Hyperpigmentation isn’t necessarily a condition but a term that describes skin that appears darker

It can:

  • Occur in small patches
  • Cover large areas
  • Affect the entire body

While increased pigmentation usually isn’t harmful, it can be a symptom of another medical condition. Learn about types of hyperpigmentation, causes, and how to treat it.

Types of Hyperpigmentation


Freckles are usually small brown spots caused by sun exposure. They can occur anywhere, at any age, but are most common on the face, neck, chest, and hands.


As their name suggests, these pigmentations are present at birth. They can be caused by clusters of pigmented cells or malformed blood vessels. Birthmarks may go away without treatment, stay the same, or change over time. They also may be present in different colors or contain different types of tissue.


Melasma is the darkening of skin tone due to hormonal changes, such as those associated with pregnancy. Patches of melasma are often gray-brown and occur on the cheeks, forehead, bridge of the nose, chin, and upper lip. This can also be a side-effect of taking birth control pills. Melasma may be worsened by sun exposure.


Patchy areas of redness that occur for no apparent reason, and which can flare up for weeks or months and go away. Common on the cheeks, chin, nose, or forehead, rosacea can be exacerbated by sunlight, temperature extremes, and an increase in blood flow to the skin. Rosacea can resemble blushing but more advanced stages are characterized by visible blood vessels, and an enlarged nose, chin, and oil glands.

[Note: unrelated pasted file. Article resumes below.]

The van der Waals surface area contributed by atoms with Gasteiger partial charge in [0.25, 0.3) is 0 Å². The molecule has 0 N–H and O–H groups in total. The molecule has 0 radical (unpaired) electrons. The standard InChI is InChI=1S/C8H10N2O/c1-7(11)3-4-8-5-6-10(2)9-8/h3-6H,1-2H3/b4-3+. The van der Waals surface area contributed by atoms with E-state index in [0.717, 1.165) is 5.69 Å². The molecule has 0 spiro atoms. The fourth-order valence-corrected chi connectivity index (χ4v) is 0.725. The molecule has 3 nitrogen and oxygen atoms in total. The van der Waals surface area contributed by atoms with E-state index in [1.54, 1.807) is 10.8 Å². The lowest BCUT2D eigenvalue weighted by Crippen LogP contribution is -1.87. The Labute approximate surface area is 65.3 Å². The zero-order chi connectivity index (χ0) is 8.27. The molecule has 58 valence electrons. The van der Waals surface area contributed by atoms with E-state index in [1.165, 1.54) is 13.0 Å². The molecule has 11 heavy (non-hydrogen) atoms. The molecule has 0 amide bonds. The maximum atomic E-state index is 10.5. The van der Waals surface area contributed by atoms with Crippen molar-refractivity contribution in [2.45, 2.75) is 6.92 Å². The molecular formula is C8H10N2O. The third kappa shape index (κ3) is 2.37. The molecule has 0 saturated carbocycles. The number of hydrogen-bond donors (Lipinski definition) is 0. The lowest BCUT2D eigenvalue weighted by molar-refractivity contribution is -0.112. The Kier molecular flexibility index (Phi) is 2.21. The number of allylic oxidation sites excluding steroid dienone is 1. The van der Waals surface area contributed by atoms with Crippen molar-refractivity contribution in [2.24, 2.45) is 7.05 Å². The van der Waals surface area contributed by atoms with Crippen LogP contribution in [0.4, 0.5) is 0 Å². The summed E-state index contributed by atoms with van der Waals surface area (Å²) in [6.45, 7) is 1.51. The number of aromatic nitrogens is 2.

Also known as age spots, liver spots, and solar lentigines, photoaging often results from years of prolonged sun exposure. Clusters of dark spots may appear in one’s late thirties or early forties. Sunlight affects the production of melanin, which results in uneven skin tone.

Post-Inflammatory Hyperpigmentation (PIH)

It is often associated with acne; once a pimple heals, a dark spot may be left behind. PIH can happen due to any trauma to the skin. Even if you get a scratch or an insect bite, melanocytes, or pigment cells, can create more pigment in response to the injury.

Inflammatory conditions such as lupus and eczema can lead to PIH as well.

Factors responsible for Hyperpigmentation

  • Hormonal changes in the body
  • Pregnancy
  • Birth control pills
  • Excessive sun exposure
  • Steroids intake
  • Chemotherapy drugs
  • Insulin resistance
  • Endocrine disease (Addison’s disease)
  • Trauma and injury
  • Chickenpox